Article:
Beef Meat Cut Guide
“When good beef is first cut, the lean is firm so that no mark of the finger remains when one presses it; it is of purplish red, changing to bright red, and becoming moist, after being exposed to the air.
There should be plenty of fat; if this is lacking, it is a sign that the meat comes from an old or poorly fed specimen.
In the olden days, when the beef-animal first comes into the hands of the butcher, it is split into halves, or “sides.” Each half is then divided into fore quarter and hind-quarter, the division being made just back of the ribs.
The first six ribs, counting forward from the loin, are called the prime ribs. The first steaks cut on the small end of the loin are called short steaks, and have not much tenderloin: between these and the point where the hip bone joins the spine, come the porterhouse steaks, and between this joint and the thighbone the sirloin. This name, ” Sir Loin,” was given as a title indicative of superiority, in recognition of the tender and juicy nature of the meat that comes from that little-used muscle, or cushion,” found on the loin by the backbone.
The tenderloin, another little-used muscle, soft, but without much flavor or juice, is found inside of the loin, under the ” short ribs.”
The best cuts for broiling are steaks from the loin: short steaks, porterhouse, and sirloin.” ~Edna Evans
Beef Meat Cuts:
1. Round Steak: Can be braised or Pan Fry
2. Top Round Roast: Can be roasted
3. Top Round Steak: Can be Broil, Pan Broil, or Pan Fry
4. Boneless Rump Roast: Can be roast or braise
5. Bottom Round Roast: Can be braise or roast
6. Tip Roast (Cap Off): Roast or Braise
7. Eye Round Roast: Braise or Roast
8. Tip Steak: Broil, Panbroil, Pan Fry
1. Sirloin Steak, (Flat Bone): Can be broil, panbroil, or panfry.
2. Sirloin Steak (Round bone): Can be broil, panbroil or panfry.
3. Top Sirloin Steak: Can be broil, panbroil or panfry.
Fore Shank and Brisket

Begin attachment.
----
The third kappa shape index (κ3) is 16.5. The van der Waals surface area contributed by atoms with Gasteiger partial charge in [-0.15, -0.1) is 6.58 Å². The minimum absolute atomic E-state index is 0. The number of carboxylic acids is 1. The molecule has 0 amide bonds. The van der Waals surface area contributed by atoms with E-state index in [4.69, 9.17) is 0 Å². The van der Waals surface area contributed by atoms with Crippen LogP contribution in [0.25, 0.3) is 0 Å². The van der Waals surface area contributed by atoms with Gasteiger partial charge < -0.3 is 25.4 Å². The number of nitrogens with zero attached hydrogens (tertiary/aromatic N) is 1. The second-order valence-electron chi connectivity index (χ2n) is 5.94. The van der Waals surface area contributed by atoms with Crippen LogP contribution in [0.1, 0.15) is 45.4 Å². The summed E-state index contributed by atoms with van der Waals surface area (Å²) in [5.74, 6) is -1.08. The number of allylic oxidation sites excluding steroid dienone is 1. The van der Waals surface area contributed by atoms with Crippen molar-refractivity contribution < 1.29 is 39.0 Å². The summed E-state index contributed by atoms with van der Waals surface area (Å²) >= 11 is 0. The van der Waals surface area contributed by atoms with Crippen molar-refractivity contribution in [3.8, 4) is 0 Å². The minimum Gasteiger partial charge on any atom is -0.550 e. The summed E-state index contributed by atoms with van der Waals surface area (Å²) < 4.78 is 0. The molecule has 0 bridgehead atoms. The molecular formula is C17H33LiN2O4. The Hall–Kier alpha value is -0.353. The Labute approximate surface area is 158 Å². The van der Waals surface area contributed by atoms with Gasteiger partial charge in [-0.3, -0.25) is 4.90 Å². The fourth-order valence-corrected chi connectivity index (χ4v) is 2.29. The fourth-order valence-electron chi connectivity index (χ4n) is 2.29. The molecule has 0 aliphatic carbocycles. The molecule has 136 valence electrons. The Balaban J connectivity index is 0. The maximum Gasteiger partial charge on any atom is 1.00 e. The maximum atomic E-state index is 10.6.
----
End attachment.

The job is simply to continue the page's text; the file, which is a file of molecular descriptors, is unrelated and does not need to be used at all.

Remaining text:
1. Shank (Cross Cut): Can be braise and cook in liquid
2. Brisket (Whole): Can be braise and cook in liquid
3. Corned Brisket (Point Half): Can be braise and cook in liquid
4. Brisket (Flat Half): can be braise
1. Chuck Eye Roast: Can be braise or roast
2. Arm Pot Roast: Can be braise
3. Cross Rib Pot Roast: Can be braise
4. Blade Roast: Can be braise
5. 7-bone Pot Roast: Can be braise
6. Flanken-Style Ribs: Can be braise and cook in liquid
7. Short Ribs: Can be braise and cook in liquid
8. Under Blade Pot Roast: Can be braise or roast
9. Mock Tender: Can be braise
10. Boneless Shoulder Pot Roast: can be braise
11. Boneless Top Blade Steak: Braise and Panfry
1. T-Bone Steak: Can be broil, panbroil and pan fry.
2. Boneless Top Loin Steak: Can be broil, Pan Broil and Pan Fry
3. Porterhouse Steak: Can be broil, panbroil. and panfry
4. Tenderloin Roast: Can be roast or broil
5. Tenderloin Steak: Broil, Panbroil, Panfry
- Rib Roast (Large End): Can be roast
- Rib Roast (Small End): Can be roast
- Rib Steak (Small End): Can be broil, panbroil, pan fry
- Rib Eye Roast: Can be roast
- Rib Eye Steak: Can be broil, panbroil. panfry
- Back Ribs: Can be braise, cook in liquid, or roast
FLANK & SHORT PLATE
1. Flank Steak Rolls: Can be braise, broil, panbroil, panfry
2. Flank Steak: Can be broil, braise. pan fry
3. Skirt Steak: Can be braise, broil, panbroil or pan Fry
1. Ground Beef: Can be broil, pan fry, pan broil, roast (bake)
2. Beef for Stew: Can be braise, cook in liquid
3. Cubed Steak: Can be panfry, braise
4. Cubes for Kabobs: can be broil or braise
Pork Meat Cut Guide
Credits: The Consumers Choice – Lean Meat Education Program